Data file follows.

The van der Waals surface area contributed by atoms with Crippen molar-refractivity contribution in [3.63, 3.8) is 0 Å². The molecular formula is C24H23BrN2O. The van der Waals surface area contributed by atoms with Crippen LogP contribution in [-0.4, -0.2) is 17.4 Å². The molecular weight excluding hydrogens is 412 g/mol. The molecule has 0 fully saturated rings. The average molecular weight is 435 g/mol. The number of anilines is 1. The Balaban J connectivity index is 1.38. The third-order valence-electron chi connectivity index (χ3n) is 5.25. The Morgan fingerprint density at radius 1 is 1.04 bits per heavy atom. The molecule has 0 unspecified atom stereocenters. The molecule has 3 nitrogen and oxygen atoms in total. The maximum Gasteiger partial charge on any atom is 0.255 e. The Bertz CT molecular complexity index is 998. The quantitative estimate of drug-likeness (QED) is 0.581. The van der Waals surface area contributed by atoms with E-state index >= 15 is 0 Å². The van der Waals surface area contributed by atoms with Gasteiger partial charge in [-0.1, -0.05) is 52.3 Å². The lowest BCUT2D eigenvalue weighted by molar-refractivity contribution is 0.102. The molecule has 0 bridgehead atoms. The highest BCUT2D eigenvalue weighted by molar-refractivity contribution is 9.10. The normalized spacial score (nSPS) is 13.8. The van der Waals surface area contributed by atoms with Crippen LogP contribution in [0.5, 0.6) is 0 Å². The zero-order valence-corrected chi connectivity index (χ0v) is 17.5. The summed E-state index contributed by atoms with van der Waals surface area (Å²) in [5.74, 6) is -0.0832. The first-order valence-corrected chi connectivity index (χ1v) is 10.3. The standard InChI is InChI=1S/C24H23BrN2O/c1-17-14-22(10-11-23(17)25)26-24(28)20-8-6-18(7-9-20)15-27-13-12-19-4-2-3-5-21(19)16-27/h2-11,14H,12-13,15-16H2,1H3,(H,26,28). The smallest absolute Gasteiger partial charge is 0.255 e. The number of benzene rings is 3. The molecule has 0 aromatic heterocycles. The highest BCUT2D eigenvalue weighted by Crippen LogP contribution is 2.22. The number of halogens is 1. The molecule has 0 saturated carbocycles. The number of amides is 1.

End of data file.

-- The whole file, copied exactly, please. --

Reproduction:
The van der Waals surface area contributed by atoms with Crippen molar-refractivity contribution in [3.63, 3.8) is 0 Å². The molecular formula is C24H23BrN2O. The van der Waals surface area contributed by atoms with Crippen LogP contribution in [-0.4, -0.2) is 17.4 Å². The molecular weight excluding hydrogens is 412 g/mol. The molecule has 0 fully saturated rings. The average molecular weight is 435 g/mol. The number of anilines is 1. The Balaban J connectivity index is 1.38. The third-order valence-electron chi connectivity index (χ3n) is 5.25. The Morgan fingerprint density at radius 1 is 1.04 bits per heavy atom. The molecule has 0 unspecified atom stereocenters. The molecule has 3 nitrogen and oxygen atoms in total. The maximum Gasteiger partial charge on any atom is 0.255 e. The Bertz CT molecular complexity index is 998. The quantitative estimate of drug-likeness (QED) is 0.581. The van der Waals surface area contributed by atoms with E-state index >= 15 is 0 Å². The van der Waals surface area contributed by atoms with Gasteiger partial charge in [-0.1, -0.05) is 52.3 Å². The lowest BCUT2D eigenvalue weighted by molar-refractivity contribution is 0.102. The molecule has 0 bridgehead atoms. The highest BCUT2D eigenvalue weighted by molar-refractivity contribution is 9.10. The normalized spacial score (nSPS) is 13.8. The van der Waals surface area contributed by atoms with Crippen LogP contribution in [0.5, 0.6) is 0 Å². The zero-order valence-corrected chi connectivity index (χ0v) is 17.5. The summed E-state index contributed by atoms with van der Waals surface area (Å²) in [5.74, 6) is -0.0832. The first-order valence-corrected chi connectivity index (χ1v) is 10.3. The standard InChI is InChI=1S/C24H23BrN2O/c1-17-14-22(10-11-23(17)25)26-24(28)20-8-6-18(7-9-20)15-27-13-12-19-4-2-3-5-21(19)16-27/h2-11,14H,12-13,15-16H2,1H3,(H,26,28). The smallest absolute Gasteiger partial charge is 0.255 e. The number of benzene rings is 3. The molecule has 0 aromatic heterocycles. The highest BCUT2D eigenvalue weighted by Crippen LogP contribution is 2.22. The number of halogens is 1. The molecule has 0 saturated carbocycles. The number of amides is 1.